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Facing the dilemmas of succession

Johann Redelinghuys is previously founder and chairman of Heidrick & Struggles South Africa, now The Director of the Chairman's Institute and of Portfolio&Co

Why is it that people in power will sometimes stubbornly refuse to understand that it is time to leave? Even when they are confronted with overwhelming indications that their tenure is over? Is the business of leadership so intoxicating that an incumbent leader must hold on at all costs?

We know politicians often do it. Look at how Vladimir Putin in Russia is manoeuvring to keep himself in place, and Syria is being torn apart by an obstinate president who refuses to go. Not to speak of Robert Mugabe and a raft of others. Yes the money is an issue, and building one’s wealth must be a driver. Think of the personal fortunes said to have been amassed by Muammar Gaddafi and the others in Tunisia, Yemen and Egypt. But one has to ask, why would it be that even the prospect of a very comfortable retirement, with the children all settled and provided for, as well as the gratitude of a population are not sufficient inducements to take leave at an appropriate time?  

But it’s not just the politicians who are guilty. The governance landscape is littered with chairmen, board members and CEOs who have stayed beyond their time. There is of course a fine balance. A business benefits substantially when those in charge know and understand the business. That takes time. So they should not leave too soon or go before they have had the full opportunity to make the best contribution. Board members, especially the new breed of younger and less experienced ones, are often criticised for having no more than a superficial knowledge of the industry. Their real contribution is sometimes in doubt. But, while retaining the skills and knowledge of experienced board members, there has to be an understanding that a time comes when it is in the interest of the company to have a new chairman or CEO. Or when the board has to find some new non-executive director talent.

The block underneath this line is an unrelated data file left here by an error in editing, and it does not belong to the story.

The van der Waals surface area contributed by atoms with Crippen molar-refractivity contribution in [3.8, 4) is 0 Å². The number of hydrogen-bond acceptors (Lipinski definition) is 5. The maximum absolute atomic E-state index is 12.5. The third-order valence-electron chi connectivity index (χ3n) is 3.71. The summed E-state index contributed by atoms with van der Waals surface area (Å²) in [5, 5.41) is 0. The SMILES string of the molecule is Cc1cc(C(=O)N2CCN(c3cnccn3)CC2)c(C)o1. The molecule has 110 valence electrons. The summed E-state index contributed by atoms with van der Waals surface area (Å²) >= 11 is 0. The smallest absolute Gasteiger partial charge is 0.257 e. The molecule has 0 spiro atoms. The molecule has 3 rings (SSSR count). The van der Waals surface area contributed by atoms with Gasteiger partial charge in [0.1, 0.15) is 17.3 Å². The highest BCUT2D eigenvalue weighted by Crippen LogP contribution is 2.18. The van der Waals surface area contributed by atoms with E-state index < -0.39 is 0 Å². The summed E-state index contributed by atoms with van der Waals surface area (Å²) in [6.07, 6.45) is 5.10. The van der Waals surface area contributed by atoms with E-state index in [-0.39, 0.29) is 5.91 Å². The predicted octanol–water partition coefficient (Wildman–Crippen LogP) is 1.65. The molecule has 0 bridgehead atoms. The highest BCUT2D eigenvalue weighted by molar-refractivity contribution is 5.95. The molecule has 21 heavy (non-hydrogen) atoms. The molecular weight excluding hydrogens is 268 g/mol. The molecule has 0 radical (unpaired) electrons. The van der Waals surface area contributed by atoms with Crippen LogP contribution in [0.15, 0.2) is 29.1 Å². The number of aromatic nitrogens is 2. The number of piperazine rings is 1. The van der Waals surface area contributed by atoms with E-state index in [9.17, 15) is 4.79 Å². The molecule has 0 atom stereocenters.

Although the truth of poor leadership performance of a CEO or chairman can stare all concerned in the face, CEOs and chairmen themselves, as well as boards of directors, still find it difficult to take action and get on with a termination, even when it may be overdue. This is partly due to the sensitive nature of working in a collegial boardroom climate where members tend to be friendly and collaborative. They often leave it to the remuneration committee and hope that it can be dealt with quietly. Talking in the full board about succession is a touchy business and is not always handled well. Most chairmen realise that after two terms of, say four years, it is sensible to hand over the reins. But some don’t. Non-executive directors should not have to be prodded by the results of a board review or the annual chat with the chairman before offering their timely resignation.

CEOs don’t want to leave when they are doing well and the share price is giving them the rewards they bargained on. Then when the business is not doing well, they want to stay to improve their performance so as not to leave on a bad note. In some cases none of these are issues because they stay, simply because they can. One reason may be that there is relatively little coaching about what to do when one leaves, and so carrying on would seem to be the best option, especially if the money is good. Few people have the energy or the initiative to re-invent themselves and to develop a meaningful second or third career. And if it pays well, why leave? In the end, leadership can create greed.

Consider the issue of taking on too many non-executive appointments. Senior executives are sometimes encouraged by their boards to take on one or possibly two outside board appointments. This can give a broader perspective and a deeper understanding of what is going on outside their company. It sharpens judgement and helps to avoid not seeing the wood for the trees. But some CEOs commit themselves to a load way beyond their time capacity, and even outside of their interest. Why? The money paid to non-executives is generally not great. The risks are enormous and steadily increasing. Is it the prestige and the power of extending one’s influence? Is it the benefit of building a network, or perhaps a hedge against a time when one is out of the executive ranks?

Whatever it is that keeps leaders locked in, it is worth remembering that while it is the board or the chairman or whomever it is who manages and prompts the succession process, it is the individual, you yourself, who should take the cue. Whether you are a politician, a company chairman, CEO or board member. DM


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